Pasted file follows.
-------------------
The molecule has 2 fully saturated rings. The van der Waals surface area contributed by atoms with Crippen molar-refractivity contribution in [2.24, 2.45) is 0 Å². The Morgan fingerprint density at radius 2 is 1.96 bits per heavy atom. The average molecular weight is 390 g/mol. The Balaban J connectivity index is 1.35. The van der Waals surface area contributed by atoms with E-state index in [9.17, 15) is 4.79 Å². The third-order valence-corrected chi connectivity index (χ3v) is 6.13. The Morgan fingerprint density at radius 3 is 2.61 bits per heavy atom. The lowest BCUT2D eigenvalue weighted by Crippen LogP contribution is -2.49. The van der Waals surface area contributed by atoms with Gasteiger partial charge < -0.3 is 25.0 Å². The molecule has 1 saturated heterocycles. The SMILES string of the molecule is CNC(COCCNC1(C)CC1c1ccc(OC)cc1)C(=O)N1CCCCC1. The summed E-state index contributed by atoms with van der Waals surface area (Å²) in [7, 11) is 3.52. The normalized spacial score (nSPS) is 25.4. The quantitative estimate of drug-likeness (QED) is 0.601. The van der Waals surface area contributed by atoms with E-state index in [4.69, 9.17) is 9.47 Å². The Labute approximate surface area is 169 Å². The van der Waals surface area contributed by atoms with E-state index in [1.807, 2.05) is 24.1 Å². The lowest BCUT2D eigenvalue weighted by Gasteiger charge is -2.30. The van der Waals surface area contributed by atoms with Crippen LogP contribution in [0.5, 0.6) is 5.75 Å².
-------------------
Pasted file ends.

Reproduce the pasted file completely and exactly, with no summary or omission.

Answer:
The molecule has 2 fully saturated rings. The van der Waals surface area contributed by atoms with Crippen molar-refractivity contribution in [2.24, 2.45) is 0 Å². The Morgan fingerprint density at radius 2 is 1.96 bits per heavy atom. The average molecular weight is 390 g/mol. The Balaban J connectivity index is 1.35. The van der Waals surface area contributed by atoms with E-state index in [9.17, 15) is 4.79 Å². The third-order valence-corrected chi connectivity index (χ3v) is 6.13. The Morgan fingerprint density at radius 3 is 2.61 bits per heavy atom. The lowest BCUT2D eigenvalue weighted by Crippen LogP contribution is -2.49. The van der Waals surface area contributed by atoms with Gasteiger partial charge < -0.3 is 25.0 Å². The molecule has 1 saturated heterocycles. The SMILES string of the molecule is CNC(COCCNC1(C)CC1c1ccc(OC)cc1)C(=O)N1CCCCC1. The summed E-state index contributed by atoms with van der Waals surface area (Å²) in [7, 11) is 3.52. The normalized spacial score (nSPS) is 25.4. The quantitative estimate of drug-likeness (QED) is 0.601. The van der Waals surface area contributed by atoms with E-state index in [4.69, 9.17) is 9.47 Å². The Labute approximate surface area is 169 Å². The van der Waals surface area contributed by atoms with E-state index in [1.807, 2.05) is 24.1 Å². The lowest BCUT2D eigenvalue weighted by Gasteiger charge is -2.30. The van der Waals surface area contributed by atoms with Crippen LogP contribution in [0.5, 0.6) is 5.75 Å².